IS COUNSELING MANDATORY? AND WHY?

Yes. Simply put, counseling is mandatory. As long as your drug screens and state database queries are normal, we utilize the honor system. If we encounter something unexpected and worrisome, and through our co-management model, we will be seeing you in a live telemedicine encounter.

Stop and think a moment. Some of our people became addicted to opioids accidently after a prolonged exposure to opioids following a medical or dental condition. But others of our people were using the fog of the opioid to try and offset painful realities within their own life. A common example would be the person in a violent, abusive relationship who was using the addiction to escape the harsh reality.

Now with suboxone (buprenorphine/naloxone) comes clarity. The fog of the addiction is lifted. And now this person is directly facing whatever it was that drove them to the addiction in the first place. These people need counseling. Therefore, counseling will always remain mandatory for all.

WHAT DOSE OF SUBOXONE (BUPRENORPHINE/NALOXONE) WILL I BE STARTING WITH?

 

Excellent question. We could spend a great deal of time on this subject. But let’s just state the facts.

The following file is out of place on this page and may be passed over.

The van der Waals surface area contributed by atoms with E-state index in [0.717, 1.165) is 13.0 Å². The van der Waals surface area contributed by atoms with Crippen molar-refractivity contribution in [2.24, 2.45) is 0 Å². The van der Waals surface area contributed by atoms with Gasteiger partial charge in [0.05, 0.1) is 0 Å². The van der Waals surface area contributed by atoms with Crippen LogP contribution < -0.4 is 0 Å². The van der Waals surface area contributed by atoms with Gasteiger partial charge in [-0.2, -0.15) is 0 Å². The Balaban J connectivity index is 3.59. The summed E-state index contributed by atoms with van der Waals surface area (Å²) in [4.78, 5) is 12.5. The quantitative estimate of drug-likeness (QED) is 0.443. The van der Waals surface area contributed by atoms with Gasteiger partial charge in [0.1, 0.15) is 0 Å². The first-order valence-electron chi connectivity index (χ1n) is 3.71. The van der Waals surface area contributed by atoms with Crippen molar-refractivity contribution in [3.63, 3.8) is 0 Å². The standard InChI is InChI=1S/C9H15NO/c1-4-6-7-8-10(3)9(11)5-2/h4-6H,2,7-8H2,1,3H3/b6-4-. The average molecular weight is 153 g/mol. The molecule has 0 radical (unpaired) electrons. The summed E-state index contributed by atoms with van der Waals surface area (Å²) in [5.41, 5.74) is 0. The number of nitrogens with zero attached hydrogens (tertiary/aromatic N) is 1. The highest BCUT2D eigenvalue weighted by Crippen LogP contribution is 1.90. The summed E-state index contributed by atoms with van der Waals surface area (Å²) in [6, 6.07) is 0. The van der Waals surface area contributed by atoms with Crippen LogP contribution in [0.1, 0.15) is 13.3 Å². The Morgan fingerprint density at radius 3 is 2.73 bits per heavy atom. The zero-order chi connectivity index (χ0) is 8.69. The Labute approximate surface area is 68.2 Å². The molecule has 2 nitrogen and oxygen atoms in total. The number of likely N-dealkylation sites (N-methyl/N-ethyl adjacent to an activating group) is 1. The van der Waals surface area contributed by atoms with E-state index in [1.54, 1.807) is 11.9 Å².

We start the majority of our people on 16 mgms a day of buprenorphine. If you have been stable before on a lower dosage or prefer a lower dosage, just let us know. We will not go over 16 mgms a day. If you need or take more than 16 mgms a day, we are not the right program for you.

Previously, we preferred to see people start on lower dosages, typically closer to 8 mgms a day. But receptor saturation with buprenorphine has a protective effect in a relapse. Fentanyl is everywhere. Thus, for the protection of our people early on while they are stabilizing, we prefer the 16 mgms a day of buprenorphine.

HOW MANY TIMES A DAY DO I TAKE MY MEDICATION?

 

Excellent question. Buprenorphine is slowly metabolized in your body. Once a day dosing is fine once your body has gotten use to the buprenorphine.

We tell our people to split their dose twice a day for the first two weeks. After the first two weeks, begin to take your medication all just once a day.